It’s a scene that matches narrative gravity with unsettling imagery, one with dark implications, beyond just the revival of the series’ chief antagonist. We knew already that in order to sustain himself, Voldemort had embraced a tainted, noxious existence – his use of unicorn blood as sustenance tells the viewer as much. And yet, he still shows a shocking lack of morality by using a living pereson as vessel for his essence to survive in. Quirrell is not the villain in this scene – he is simply another used and abused tool that The Dark Lord is ready to discard.
It was a reveal that did more than just illuminate a single of information – it continued to build the manipulative, destructive character of Voldemort. It foretold what Voldemort would be become once again – a virus set to destroy anything in its path.
As the stakes in Harry Potter rose continually during the lead up to The Second Wizarding War, audiences learned that not every character would make it out of the saga alive. In the story J.K. Rowling tells, there is no clear delineation of protected characters-- very few have "plot armor" and, as the books went on, there was any connection between the way a character lived and the way that character died decreased.
When Arthur Weasley was attacked by Nagini at the ministry of Magic, it was fair to wonder if maybe he had met his end. Audiences were conditioned by that point to view Nagini – Voldemort’s Basilisk – as one of the series’ big-bads. The ferocious snake doesn’t seem like an attacker that would leave prey alive. Making the scene even more tense and disturbing, the audience views the attack the same way Harry does: through the eyes of the basilisk. Because of his cognitive rapport with The Dark Lord, Harry has a dream that shows him attacking Arthur – only to wake up realizing that it had not been a dream at all. It was scary moment, and a pivotal one in Harry’s development, prompting him to begin occlumency classes after the incident.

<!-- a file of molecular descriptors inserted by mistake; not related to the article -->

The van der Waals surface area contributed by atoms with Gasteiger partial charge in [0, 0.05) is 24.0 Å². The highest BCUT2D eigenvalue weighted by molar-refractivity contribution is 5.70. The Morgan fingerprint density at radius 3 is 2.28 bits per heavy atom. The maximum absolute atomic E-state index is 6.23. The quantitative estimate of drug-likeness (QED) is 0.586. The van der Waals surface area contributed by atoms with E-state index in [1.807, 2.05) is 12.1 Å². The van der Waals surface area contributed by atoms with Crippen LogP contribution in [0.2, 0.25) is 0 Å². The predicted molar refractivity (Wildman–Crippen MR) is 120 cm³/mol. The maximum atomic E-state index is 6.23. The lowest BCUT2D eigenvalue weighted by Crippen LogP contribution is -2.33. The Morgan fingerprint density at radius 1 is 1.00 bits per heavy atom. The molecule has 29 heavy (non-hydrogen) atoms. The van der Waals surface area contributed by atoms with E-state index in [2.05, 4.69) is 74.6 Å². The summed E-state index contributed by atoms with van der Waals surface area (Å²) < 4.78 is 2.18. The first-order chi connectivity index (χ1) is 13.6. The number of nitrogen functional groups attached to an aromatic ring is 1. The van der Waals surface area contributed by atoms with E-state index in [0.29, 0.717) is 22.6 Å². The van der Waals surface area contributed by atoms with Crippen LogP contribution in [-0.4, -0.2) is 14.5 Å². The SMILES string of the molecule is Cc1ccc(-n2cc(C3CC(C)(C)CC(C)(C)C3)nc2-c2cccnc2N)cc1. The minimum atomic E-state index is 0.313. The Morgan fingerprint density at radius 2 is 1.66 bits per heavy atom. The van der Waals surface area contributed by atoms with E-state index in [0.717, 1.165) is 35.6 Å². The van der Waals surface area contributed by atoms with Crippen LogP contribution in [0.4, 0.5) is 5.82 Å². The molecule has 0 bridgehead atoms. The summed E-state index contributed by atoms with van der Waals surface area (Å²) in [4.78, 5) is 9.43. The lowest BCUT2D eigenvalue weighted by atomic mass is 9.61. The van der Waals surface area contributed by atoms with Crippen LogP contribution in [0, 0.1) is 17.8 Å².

As far as gross and shocking imagery goes in Harry Potter, it doesn’t get more skin-crawly than Bathilda Bagshot in The Deathly Hallow’s, Part One. Bagshot’s entire presence in the Godric’s Hollow sequence is unnerving – she is so unresponsive and bizarre that it is initially unclear whether she is real or alive in any meaningful sense.
As it turns out, Bathilda is not alive – she is a corpse, re-animated by Voldemort’s snake and waiting to attack Harry. The mechanics of the possession are sort of muddled, more so in the film than in the books. In the film, Nagini appears in Bathilda’s stead, emerging from a cloud of smoke after the old woman dissolves. In the books, the snake is physically inside of Bagshot. In both instances, the encounter with an eerie, unresponsive old witch who only speaks in parsel tongue and eventually molts into a giant snake is… disturbing.